Remember Phantasy Star Online from the Dreamcast? What about Ver.2? Remember how there was a GameCube version called Episodes I & II as well as that strange C.A.R.D. variation? Oh and the PC version called Blue Burst? You may not remember all of them, I didn’t, but there’s an army of Phantasy Star Online fans playing these games right now thanks to the SCHTHACK Private Servers. Operating solely on PayPal donations since 2003 the website has easy to follow instructions on how to connect to their servers as well as moderators that work to keep the cheaters at bay. And it isn’t a unique case.


Considered by many to be the father of the modern MMO, Richard Garriott’s Ultima Online has a thriving private server community who want to preserve the game as it once was, forgoing the newer expansions that upgraded the graphics and altered the core gameplay.


On the other end of the scale is the lesser known Westwood Studios developed MMO from 2002, Earth & Beyond. Shut down in 2004 the fan community continued to work on emulating the game culminating in the creation of a free-for-everyone server that went online only last year.


However, the cult following these games were able to build up over their lifetimes is a luxury other ill-fated games haven’t been able to replicate. Take for instance the role-playing shooter Tabula Rasa, another MMO by Richard Garriott that was born in late 2007 and died in early 2009 with an end of world event that involved the game’s two competing factions destroying each other. The fight bled over to the real world with Garriott successfully suing publisher NCSoft for $24million for damages following his termination. Fans of the game rallied for a short time to keep it alive, but a lack of community support meant no fan servers were ever fully realised despite the game’s positive reception.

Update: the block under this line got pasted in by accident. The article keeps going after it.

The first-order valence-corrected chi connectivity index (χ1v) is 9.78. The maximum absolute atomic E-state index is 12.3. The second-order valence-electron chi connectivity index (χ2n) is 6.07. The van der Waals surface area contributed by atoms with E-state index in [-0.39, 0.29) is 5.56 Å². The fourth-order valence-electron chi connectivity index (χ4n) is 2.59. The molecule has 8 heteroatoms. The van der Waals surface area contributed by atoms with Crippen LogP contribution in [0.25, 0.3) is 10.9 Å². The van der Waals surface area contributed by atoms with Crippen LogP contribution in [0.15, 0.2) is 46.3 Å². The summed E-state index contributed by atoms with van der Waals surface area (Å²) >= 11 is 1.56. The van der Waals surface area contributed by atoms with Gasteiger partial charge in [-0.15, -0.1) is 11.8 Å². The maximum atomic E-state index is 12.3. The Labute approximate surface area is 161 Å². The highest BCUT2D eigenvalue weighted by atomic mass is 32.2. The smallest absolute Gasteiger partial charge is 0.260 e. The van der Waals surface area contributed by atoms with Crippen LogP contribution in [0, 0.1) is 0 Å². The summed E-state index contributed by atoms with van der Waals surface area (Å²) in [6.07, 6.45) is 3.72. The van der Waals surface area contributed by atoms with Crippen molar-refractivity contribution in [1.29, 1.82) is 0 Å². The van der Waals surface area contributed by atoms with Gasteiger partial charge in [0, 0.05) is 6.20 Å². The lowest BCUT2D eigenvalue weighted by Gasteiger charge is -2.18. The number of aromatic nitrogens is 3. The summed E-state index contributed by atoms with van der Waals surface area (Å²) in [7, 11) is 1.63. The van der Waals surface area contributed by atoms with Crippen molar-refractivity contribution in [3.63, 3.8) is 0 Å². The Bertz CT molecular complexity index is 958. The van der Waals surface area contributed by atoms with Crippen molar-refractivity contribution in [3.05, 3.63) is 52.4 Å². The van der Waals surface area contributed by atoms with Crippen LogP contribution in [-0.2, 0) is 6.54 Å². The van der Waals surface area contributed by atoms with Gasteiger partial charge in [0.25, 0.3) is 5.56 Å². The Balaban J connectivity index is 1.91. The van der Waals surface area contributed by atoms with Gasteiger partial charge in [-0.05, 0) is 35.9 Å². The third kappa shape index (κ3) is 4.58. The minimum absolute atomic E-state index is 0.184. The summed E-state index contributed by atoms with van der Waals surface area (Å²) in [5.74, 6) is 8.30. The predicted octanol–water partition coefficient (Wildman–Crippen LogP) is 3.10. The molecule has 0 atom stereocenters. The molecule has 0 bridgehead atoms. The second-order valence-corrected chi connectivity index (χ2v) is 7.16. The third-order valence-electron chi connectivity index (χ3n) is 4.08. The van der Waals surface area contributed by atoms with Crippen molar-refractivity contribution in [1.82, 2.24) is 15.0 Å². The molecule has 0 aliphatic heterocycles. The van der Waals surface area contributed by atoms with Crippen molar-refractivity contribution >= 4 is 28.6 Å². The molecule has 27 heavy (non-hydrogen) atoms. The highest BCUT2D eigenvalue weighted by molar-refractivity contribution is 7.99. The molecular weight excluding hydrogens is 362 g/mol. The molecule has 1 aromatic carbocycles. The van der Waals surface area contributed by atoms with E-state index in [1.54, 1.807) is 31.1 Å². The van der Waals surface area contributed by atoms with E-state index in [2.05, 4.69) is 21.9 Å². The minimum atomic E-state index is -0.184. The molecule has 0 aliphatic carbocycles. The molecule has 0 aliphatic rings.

More recently 2004’s City of Heroes (and it’s standalone expansion City of Villains) had its official support pulled late last year with publisher NCSoft claiming they had “exhausted all options including the selling of the studio and the rights to the City of Heroes intellectual property” in an open letter to fans. Those same fans created a new proposal to keep the game alive in an official capacity by helping to find a buyer, but if history has proven anything it’s that the chances of a dead MMO coming back to life is extremely slim. Realistically it’s just a matter of time before the fan server community picks up where the publisher left off.